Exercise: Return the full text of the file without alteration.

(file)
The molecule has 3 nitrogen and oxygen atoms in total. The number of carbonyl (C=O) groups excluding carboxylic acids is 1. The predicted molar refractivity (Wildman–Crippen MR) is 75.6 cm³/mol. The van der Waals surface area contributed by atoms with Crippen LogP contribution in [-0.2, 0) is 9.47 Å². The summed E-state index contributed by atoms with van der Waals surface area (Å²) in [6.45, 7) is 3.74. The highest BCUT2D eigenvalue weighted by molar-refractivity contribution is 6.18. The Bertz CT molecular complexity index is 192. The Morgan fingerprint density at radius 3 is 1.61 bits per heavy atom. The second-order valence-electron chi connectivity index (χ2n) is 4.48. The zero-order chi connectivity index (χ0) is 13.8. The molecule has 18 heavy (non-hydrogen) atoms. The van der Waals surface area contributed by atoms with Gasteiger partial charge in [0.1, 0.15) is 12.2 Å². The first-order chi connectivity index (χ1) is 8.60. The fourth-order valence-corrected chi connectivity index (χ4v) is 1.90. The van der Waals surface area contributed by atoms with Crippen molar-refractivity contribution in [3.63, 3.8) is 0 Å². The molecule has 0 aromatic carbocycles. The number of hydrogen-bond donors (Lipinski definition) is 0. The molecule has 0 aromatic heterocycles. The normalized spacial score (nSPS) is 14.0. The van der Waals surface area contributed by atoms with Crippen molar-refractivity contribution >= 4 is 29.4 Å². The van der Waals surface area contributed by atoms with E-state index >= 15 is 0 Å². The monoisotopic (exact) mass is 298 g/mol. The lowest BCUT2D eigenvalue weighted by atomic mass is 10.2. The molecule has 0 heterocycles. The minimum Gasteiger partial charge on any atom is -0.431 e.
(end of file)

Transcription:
The molecule has 3 nitrogen and oxygen atoms in total. The number of carbonyl (C=O) groups excluding carboxylic acids is 1. The predicted molar refractivity (Wildman–Crippen MR) is 75.6 cm³/mol. The van der Waals surface area contributed by atoms with Crippen LogP contribution in [-0.2, 0) is 9.47 Å². The summed E-state index contributed by atoms with van der Waals surface area (Å²) in [6.45, 7) is 3.74. The highest BCUT2D eigenvalue weighted by molar-refractivity contribution is 6.18. The Bertz CT molecular complexity index is 192. The Morgan fingerprint density at radius 3 is 1.61 bits per heavy atom. The second-order valence-electron chi connectivity index (χ2n) is 4.48. The zero-order chi connectivity index (χ0) is 13.8. The molecule has 18 heavy (non-hydrogen) atoms. The van der Waals surface area contributed by atoms with Gasteiger partial charge in [0.1, 0.15) is 12.2 Å². The first-order chi connectivity index (χ1) is 8.60. The fourth-order valence-corrected chi connectivity index (χ4v) is 1.90. The van der Waals surface area contributed by atoms with Crippen molar-refractivity contribution in [3.63, 3.8) is 0 Å². The molecule has 0 aromatic carbocycles. The number of hydrogen-bond donors (Lipinski definition) is 0. The molecule has 0 aromatic heterocycles. The normalized spacial score (nSPS) is 14.0. The van der Waals surface area contributed by atoms with Crippen molar-refractivity contribution >= 4 is 29.4 Å². The van der Waals surface area contributed by atoms with E-state index >= 15 is 0 Å². The monoisotopic (exact) mass is 298 g/mol. The lowest BCUT2D eigenvalue weighted by atomic mass is 10.2. The molecule has 0 heterocycles. The minimum Gasteiger partial charge on any atom is -0.431 e.